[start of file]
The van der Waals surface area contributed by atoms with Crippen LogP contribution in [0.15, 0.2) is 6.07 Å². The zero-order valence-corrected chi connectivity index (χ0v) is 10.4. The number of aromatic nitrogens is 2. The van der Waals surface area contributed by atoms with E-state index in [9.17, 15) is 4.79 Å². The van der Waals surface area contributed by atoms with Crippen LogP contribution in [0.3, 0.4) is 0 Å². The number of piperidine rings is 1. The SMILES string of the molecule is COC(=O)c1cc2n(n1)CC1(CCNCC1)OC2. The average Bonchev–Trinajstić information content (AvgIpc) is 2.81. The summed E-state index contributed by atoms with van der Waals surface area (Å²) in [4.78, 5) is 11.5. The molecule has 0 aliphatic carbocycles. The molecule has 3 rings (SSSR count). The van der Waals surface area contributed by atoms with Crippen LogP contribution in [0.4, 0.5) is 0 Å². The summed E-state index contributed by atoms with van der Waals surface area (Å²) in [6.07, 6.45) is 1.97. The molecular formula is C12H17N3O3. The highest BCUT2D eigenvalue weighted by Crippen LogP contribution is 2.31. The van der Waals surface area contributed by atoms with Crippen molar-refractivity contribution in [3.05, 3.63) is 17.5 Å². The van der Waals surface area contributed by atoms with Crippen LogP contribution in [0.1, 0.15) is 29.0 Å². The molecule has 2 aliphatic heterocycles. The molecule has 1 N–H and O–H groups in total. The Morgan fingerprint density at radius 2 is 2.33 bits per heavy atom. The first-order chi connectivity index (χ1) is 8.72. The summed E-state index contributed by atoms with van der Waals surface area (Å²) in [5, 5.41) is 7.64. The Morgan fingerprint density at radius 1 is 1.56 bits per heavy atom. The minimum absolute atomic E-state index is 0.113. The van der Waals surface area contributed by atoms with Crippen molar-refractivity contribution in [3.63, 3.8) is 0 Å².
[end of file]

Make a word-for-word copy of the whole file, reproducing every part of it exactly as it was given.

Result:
The van der Waals surface area contributed by atoms with Crippen LogP contribution in [0.15, 0.2) is 6.07 Å². The zero-order valence-corrected chi connectivity index (χ0v) is 10.4. The number of aromatic nitrogens is 2. The van der Waals surface area contributed by atoms with E-state index in [9.17, 15) is 4.79 Å². The van der Waals surface area contributed by atoms with Crippen LogP contribution in [0.3, 0.4) is 0 Å². The number of piperidine rings is 1. The SMILES string of the molecule is COC(=O)c1cc2n(n1)CC1(CCNCC1)OC2. The average Bonchev–Trinajstić information content (AvgIpc) is 2.81. The summed E-state index contributed by atoms with van der Waals surface area (Å²) in [4.78, 5) is 11.5. The molecule has 0 aliphatic carbocycles. The molecule has 3 rings (SSSR count). The van der Waals surface area contributed by atoms with Crippen LogP contribution in [0.4, 0.5) is 0 Å². The summed E-state index contributed by atoms with van der Waals surface area (Å²) in [6.07, 6.45) is 1.97. The molecular formula is C12H17N3O3. The highest BCUT2D eigenvalue weighted by Crippen LogP contribution is 2.31. The van der Waals surface area contributed by atoms with Crippen molar-refractivity contribution in [3.05, 3.63) is 17.5 Å². The van der Waals surface area contributed by atoms with Crippen LogP contribution in [0.1, 0.15) is 29.0 Å². The molecule has 2 aliphatic heterocycles. The molecule has 1 N–H and O–H groups in total. The Morgan fingerprint density at radius 2 is 2.33 bits per heavy atom. The first-order chi connectivity index (χ1) is 8.72. The summed E-state index contributed by atoms with van der Waals surface area (Å²) in [5, 5.41) is 7.64. The Morgan fingerprint density at radius 1 is 1.56 bits per heavy atom. The minimum absolute atomic E-state index is 0.113. The van der Waals surface area contributed by atoms with Crippen molar-refractivity contribution in [3.63, 3.8) is 0 Å².